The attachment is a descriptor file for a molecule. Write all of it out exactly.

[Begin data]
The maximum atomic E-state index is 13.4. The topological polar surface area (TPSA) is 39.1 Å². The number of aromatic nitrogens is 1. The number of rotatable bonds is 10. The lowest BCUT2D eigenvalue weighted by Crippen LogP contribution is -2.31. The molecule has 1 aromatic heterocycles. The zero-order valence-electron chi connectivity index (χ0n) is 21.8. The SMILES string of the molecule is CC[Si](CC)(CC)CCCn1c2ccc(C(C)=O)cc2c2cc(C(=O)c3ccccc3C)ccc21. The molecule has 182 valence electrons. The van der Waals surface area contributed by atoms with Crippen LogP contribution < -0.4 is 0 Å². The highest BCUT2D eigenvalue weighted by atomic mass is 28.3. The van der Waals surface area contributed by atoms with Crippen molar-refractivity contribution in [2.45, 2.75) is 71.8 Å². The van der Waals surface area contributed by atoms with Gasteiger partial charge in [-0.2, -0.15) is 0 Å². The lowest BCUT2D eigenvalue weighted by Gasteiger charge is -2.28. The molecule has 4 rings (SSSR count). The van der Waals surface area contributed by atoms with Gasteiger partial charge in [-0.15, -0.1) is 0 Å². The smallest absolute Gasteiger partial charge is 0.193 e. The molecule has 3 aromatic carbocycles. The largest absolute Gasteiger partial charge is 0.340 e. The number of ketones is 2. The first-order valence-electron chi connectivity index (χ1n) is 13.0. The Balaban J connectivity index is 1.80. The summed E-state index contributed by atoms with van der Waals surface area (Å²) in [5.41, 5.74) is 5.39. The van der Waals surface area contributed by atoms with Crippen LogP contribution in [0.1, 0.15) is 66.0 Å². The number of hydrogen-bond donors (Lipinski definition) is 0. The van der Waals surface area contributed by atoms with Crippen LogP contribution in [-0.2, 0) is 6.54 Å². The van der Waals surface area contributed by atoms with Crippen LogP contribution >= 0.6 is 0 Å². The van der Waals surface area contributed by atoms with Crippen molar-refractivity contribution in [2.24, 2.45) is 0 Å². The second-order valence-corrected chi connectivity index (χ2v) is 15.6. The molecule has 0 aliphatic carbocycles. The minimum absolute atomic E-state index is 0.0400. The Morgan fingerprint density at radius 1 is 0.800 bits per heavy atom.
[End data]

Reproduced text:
The maximum atomic E-state index is 13.4. The topological polar surface area (TPSA) is 39.1 Å². The number of aromatic nitrogens is 1. The number of rotatable bonds is 10. The lowest BCUT2D eigenvalue weighted by Crippen LogP contribution is -2.31. The molecule has 1 aromatic heterocycles. The zero-order valence-electron chi connectivity index (χ0n) is 21.8. The SMILES string of the molecule is CC[Si](CC)(CC)CCCn1c2ccc(C(C)=O)cc2c2cc(C(=O)c3ccccc3C)ccc21. The molecule has 182 valence electrons. The van der Waals surface area contributed by atoms with Crippen LogP contribution < -0.4 is 0 Å². The highest BCUT2D eigenvalue weighted by atomic mass is 28.3. The van der Waals surface area contributed by atoms with Crippen molar-refractivity contribution in [2.45, 2.75) is 71.8 Å². The van der Waals surface area contributed by atoms with Gasteiger partial charge in [-0.2, -0.15) is 0 Å². The lowest BCUT2D eigenvalue weighted by Gasteiger charge is -2.28. The molecule has 4 rings (SSSR count). The van der Waals surface area contributed by atoms with Gasteiger partial charge in [-0.15, -0.1) is 0 Å². The smallest absolute Gasteiger partial charge is 0.193 e. The molecule has 3 aromatic carbocycles. The largest absolute Gasteiger partial charge is 0.340 e. The number of ketones is 2. The first-order valence-electron chi connectivity index (χ1n) is 13.0. The Balaban J connectivity index is 1.80. The summed E-state index contributed by atoms with van der Waals surface area (Å²) in [5.41, 5.74) is 5.39. The van der Waals surface area contributed by atoms with Crippen LogP contribution in [0.1, 0.15) is 66.0 Å². The number of hydrogen-bond donors (Lipinski definition) is 0. The van der Waals surface area contributed by atoms with Crippen LogP contribution in [-0.2, 0) is 6.54 Å². The van der Waals surface area contributed by atoms with Crippen LogP contribution >= 0.6 is 0 Å². The van der Waals surface area contributed by atoms with Crippen molar-refractivity contribution in [2.24, 2.45) is 0 Å². The second-order valence-corrected chi connectivity index (χ2v) is 15.6. The molecule has 0 aliphatic carbocycles. The minimum absolute atomic E-state index is 0.0400. The Morgan fingerprint density at radius 1 is 0.800 bits per heavy atom.